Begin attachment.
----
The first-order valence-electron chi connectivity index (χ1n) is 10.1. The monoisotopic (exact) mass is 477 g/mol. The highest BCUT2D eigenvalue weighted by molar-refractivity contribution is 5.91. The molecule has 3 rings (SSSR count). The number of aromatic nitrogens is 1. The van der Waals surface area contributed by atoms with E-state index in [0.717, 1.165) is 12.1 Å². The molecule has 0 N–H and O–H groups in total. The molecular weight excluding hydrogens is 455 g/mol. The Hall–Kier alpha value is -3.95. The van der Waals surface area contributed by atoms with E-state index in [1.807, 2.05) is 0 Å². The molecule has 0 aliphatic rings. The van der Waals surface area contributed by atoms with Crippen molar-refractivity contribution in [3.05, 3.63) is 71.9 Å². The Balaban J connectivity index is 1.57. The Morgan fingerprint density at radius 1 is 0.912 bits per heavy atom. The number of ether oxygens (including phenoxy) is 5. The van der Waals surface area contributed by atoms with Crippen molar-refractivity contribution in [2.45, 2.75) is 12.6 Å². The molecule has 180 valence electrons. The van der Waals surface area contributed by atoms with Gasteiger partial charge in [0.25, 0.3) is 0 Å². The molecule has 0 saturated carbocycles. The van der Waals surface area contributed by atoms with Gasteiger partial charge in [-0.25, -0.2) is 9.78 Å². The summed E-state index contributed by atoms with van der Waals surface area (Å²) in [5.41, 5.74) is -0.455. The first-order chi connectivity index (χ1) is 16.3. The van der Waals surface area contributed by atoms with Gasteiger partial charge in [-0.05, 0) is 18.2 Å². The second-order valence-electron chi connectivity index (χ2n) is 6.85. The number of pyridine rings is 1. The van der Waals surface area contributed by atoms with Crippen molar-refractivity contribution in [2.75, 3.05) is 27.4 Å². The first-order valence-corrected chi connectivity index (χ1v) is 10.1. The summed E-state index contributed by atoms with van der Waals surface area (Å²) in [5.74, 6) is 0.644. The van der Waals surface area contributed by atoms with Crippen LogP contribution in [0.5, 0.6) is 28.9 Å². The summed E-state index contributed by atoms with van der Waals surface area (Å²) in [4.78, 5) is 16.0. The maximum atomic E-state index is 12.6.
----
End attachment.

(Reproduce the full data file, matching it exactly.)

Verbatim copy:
The first-order valence-electron chi connectivity index (χ1n) is 10.1. The monoisotopic (exact) mass is 477 g/mol. The highest BCUT2D eigenvalue weighted by molar-refractivity contribution is 5.91. The molecule has 3 rings (SSSR count). The number of aromatic nitrogens is 1. The van der Waals surface area contributed by atoms with E-state index in [0.717, 1.165) is 12.1 Å². The molecule has 0 N–H and O–H groups in total. The molecular weight excluding hydrogens is 455 g/mol. The Hall–Kier alpha value is -3.95. The van der Waals surface area contributed by atoms with E-state index in [1.807, 2.05) is 0 Å². The molecule has 0 aliphatic rings. The van der Waals surface area contributed by atoms with Crippen molar-refractivity contribution in [3.05, 3.63) is 71.9 Å². The Balaban J connectivity index is 1.57. The Morgan fingerprint density at radius 1 is 0.912 bits per heavy atom. The number of ether oxygens (including phenoxy) is 5. The van der Waals surface area contributed by atoms with Crippen molar-refractivity contribution in [2.45, 2.75) is 12.6 Å². The molecule has 180 valence electrons. The van der Waals surface area contributed by atoms with Gasteiger partial charge in [0.25, 0.3) is 0 Å². The molecule has 0 saturated carbocycles. The van der Waals surface area contributed by atoms with Gasteiger partial charge in [-0.25, -0.2) is 9.78 Å². The summed E-state index contributed by atoms with van der Waals surface area (Å²) in [5.41, 5.74) is -0.455. The first-order chi connectivity index (χ1) is 16.3. The van der Waals surface area contributed by atoms with Gasteiger partial charge in [-0.05, 0) is 18.2 Å². The second-order valence-electron chi connectivity index (χ2n) is 6.85. The number of pyridine rings is 1. The van der Waals surface area contributed by atoms with Crippen molar-refractivity contribution in [2.75, 3.05) is 27.4 Å². The first-order valence-corrected chi connectivity index (χ1v) is 10.1. The summed E-state index contributed by atoms with van der Waals surface area (Å²) in [5.74, 6) is 0.644. The van der Waals surface area contributed by atoms with Crippen LogP contribution in [0.5, 0.6) is 28.9 Å². The summed E-state index contributed by atoms with van der Waals surface area (Å²) in [4.78, 5) is 16.0. The maximum atomic E-state index is 12.6.